Joshua 5:9a, 10–12
2 Corinthians 5:17–21
Luke 15:1–3, 11–32
Jesus was a prophet. The reading of Luke’s gospel makes this clear. As a prophet, Jesus was the kind of person who liked to challenge your way of thinking. If you thought reality was to be seen this way, he was almost certain to have another. What made it hard was that Jesus was not talking about opinion. Jesus claimed that his way of looking at things and his actions were none other than God’s way of seeing things and God’s way of acting in the world and with its people. What Jesus was challenging then and today was how God was to be understood and where he was to be experienced.
The action that the prophet Jesus offers us today is that of eating a meal. But the revealing part of this meal is not the kind of food but the kind of people he eats it with. Jesus eats with sinners. Jesus eats with those at the edge, those ‘not worthy.’
When we eat with someone, we do more than share in the food he or she has prepared for us. The food is more than just a bodily necessity that satisfies hunger. This shared food is really a symbol for lives shared. To eat with someone means to make yourself open to the other person. In sharing a meal with someone, you are involving yourself in communion. Not only do you share yourself with other people, but they are sharing themselves with you. Communion is a two way process. There is risk and delight on both sides.
When Jesus eats with sinners, as Luke tells us today, this means he is identifying with them. Not only is he sharing his life of forgiveness with them, but he is involving himself in their life of sin. In sharing a meal with tax collectors and sinners, Jesus makes a statement about who God is and how he wants to be. Jesus is revealing the way in which God loves us. What Jesus is saying in his simple act of eating is that God’s rightful place is at the table of sinful human kind. Our God is a God who invites humanity to a new way of life by sitting down at table with us and sharing in our food. The person we share our food with brings with him or her a new way of seeing ourselves, of accepting ourselves. When Jesus sits with sinners, he brings a new way of life with him. Accepting Jesus at the table means that the sinner leaves himself or herself open to the way of life that Jesus offers. In the act of eating with sinners, Jesus not only shares in the life of the sinner at the table but the sinner shares in the way of life that God is offering in Jesus. Food is shared, yes, but in the food lives are shared, are given over one to another.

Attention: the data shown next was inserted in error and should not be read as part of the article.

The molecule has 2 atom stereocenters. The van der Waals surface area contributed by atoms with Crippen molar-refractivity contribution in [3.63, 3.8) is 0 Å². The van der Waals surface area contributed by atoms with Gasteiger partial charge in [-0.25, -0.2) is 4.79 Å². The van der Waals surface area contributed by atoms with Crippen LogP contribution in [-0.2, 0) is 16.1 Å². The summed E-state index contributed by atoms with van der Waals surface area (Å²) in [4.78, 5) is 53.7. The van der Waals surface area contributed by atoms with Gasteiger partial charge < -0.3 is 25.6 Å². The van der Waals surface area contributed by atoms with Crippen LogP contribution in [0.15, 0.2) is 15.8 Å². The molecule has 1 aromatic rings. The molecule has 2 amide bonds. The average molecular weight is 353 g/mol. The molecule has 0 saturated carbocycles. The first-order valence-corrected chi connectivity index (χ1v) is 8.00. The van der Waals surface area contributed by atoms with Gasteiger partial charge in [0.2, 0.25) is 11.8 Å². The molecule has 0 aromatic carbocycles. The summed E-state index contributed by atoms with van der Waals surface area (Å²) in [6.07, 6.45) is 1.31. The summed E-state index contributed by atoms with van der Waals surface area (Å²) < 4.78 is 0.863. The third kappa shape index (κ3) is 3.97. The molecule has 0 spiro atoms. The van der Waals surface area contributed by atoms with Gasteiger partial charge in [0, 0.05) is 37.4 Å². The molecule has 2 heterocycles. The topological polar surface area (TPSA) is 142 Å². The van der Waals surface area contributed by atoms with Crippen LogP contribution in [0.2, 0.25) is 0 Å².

Jesus tells a story, a parable, to illustrate his point. We like to see ourselves as the youngest son who comes to his senses when he hits bottom (eating with the pigs is pretty much the bottom).We take our cue of who God is by focusing on the loving father. We make sure that we have this father run down the road to greet us. The welcome of the father captures our emotions. But that is not the clincher of the story. Jesus does more than welcome sinners; he eats with them. The father in the parable does more than embrace and kiss his younger son after he has wasted his inheritance. He wants a meal to celebrate with him and for him.